A former lawyer for Michael Jackson has told the singer's child abuse trial that he believes two aides diverted $965,000 (£516,000) from his accounts.
Jackson's ex-lawyer said everyone was trying to benefit from him
David LeGrand said he became suspicious of Ronald Konitzer and Dieter Wiesner's motives and hired a private detective to investigate them.
The aides have been described by the prosecution as his co-conspirators.
Mr Jackson denies abusing a 13-year-old boy and conspiring to keep him and his family captive.
Mr LeGrand's testimony for the defence appeared to support that of Debbie Rowe, Mr Jackson's ex-wife, who said he had been surrounded by "opportunistic vultures".
Earlier, the jury was shown out-takes from the documentary by British journalist Martin Bashir which triggered the police investigation into Mr Jackson.
The footage showed the star as more vulnerable and compassionate, and included Mr Bashir describing Mr Jackson's relationship with his children as "spectacular".
"My life, my romantic development, was shaped by your records," Mr Bashir told Mr Jackson in the footage, adding that he believed the singer had composed "some of the most beautiful pop music we have ever heard".
'Suspicious of everybody'
Mr LeGrand said he had been hired by Mr Jackson for three months in early 2003 to sort out confusion over his business interests.
"I became suspicious of everybody," he said. "Everybody wanted to benefit from Mr Jackson one way or another."
He added that Mr Konitzer and Mr Wiesner seemed determined to manage all of the singer's affairs.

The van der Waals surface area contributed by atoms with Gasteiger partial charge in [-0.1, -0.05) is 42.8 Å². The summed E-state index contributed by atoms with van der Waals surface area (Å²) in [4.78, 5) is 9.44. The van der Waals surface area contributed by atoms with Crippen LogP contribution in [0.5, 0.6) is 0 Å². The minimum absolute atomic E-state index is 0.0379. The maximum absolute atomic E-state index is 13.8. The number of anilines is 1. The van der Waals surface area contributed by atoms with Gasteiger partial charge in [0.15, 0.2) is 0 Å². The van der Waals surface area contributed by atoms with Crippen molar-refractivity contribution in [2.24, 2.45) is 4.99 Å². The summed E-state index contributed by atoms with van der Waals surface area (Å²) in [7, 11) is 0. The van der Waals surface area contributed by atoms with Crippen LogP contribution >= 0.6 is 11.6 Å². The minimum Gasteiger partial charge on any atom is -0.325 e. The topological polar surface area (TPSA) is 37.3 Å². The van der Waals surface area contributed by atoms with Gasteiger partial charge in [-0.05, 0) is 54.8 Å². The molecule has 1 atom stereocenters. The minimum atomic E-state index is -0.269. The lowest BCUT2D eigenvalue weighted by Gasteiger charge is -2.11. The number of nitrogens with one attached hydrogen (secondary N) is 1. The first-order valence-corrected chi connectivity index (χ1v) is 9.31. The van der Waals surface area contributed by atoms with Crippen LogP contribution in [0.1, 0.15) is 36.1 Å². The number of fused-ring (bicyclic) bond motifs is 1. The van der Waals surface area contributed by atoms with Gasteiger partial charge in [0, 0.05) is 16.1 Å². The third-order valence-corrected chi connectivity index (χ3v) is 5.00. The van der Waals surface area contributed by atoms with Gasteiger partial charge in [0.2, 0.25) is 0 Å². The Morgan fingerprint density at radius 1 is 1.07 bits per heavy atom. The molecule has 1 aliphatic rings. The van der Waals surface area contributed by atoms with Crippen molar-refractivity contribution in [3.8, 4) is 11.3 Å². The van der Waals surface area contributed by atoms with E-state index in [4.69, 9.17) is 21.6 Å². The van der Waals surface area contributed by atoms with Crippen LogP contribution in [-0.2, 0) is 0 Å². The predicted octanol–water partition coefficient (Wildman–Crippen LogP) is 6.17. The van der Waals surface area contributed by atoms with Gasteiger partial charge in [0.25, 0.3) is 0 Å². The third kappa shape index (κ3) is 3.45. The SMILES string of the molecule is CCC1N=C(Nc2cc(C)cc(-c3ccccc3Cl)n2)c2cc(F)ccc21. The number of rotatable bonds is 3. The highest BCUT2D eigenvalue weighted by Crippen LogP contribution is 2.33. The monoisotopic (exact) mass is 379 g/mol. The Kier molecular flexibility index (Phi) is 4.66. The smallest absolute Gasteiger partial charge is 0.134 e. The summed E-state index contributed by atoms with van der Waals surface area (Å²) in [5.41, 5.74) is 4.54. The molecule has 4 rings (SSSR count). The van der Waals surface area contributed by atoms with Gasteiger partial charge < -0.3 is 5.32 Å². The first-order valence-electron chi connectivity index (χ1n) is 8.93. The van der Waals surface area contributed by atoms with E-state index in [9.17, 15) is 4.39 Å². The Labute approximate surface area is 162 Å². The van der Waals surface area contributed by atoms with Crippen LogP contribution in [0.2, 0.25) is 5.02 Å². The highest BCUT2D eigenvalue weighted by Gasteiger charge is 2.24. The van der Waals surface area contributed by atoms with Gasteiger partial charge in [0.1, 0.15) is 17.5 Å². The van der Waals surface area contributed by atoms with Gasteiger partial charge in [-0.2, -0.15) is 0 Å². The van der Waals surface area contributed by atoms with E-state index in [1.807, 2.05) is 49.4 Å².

"I became concerned that they were in a position to divert funds," he said.
The lawyer also said Mr Jackson had been hoodwinked over the making of Mr Bashir's documentary, signing "terrible contracts" prior to filming which gave Mr Bashir and UK Granada TV full rights to the footage.
'Verge of bankruptcy'
He was misled into believing he would have some measure of control over what footage was used in the final cut, Mr LeGrand said.
But an attempt by the defence to refute allegations that the singer was heavily in debt at the time of the documentary failed, with Mr LeGrand saying that Mr Jackson was "highly illiquid" and would be "on the verge of bankruptcy" if he did not act immediately.
Later Judge Rodney Melville issued a warning that another former lawyer for Mr Jackson, Mark Geragos, must obey a defence subpoena and take the stand on Friday.
"That'll give me time to get the warrant out when he doesn't appear," the judge said, following discussions over whether Mr Geragos could testify amid commitments to other cases.
Earlier in the week, the defence focused on trying to refute claims of a pattern of abuse by Mr Jackson.
Actor Macaulay Culkin on Wednesday denied claims he was molested.
The former child star, now 24, told the court that while he had shared a bed with Mr Jackson, allegations of sexual abuse were "absolutely ridiculous".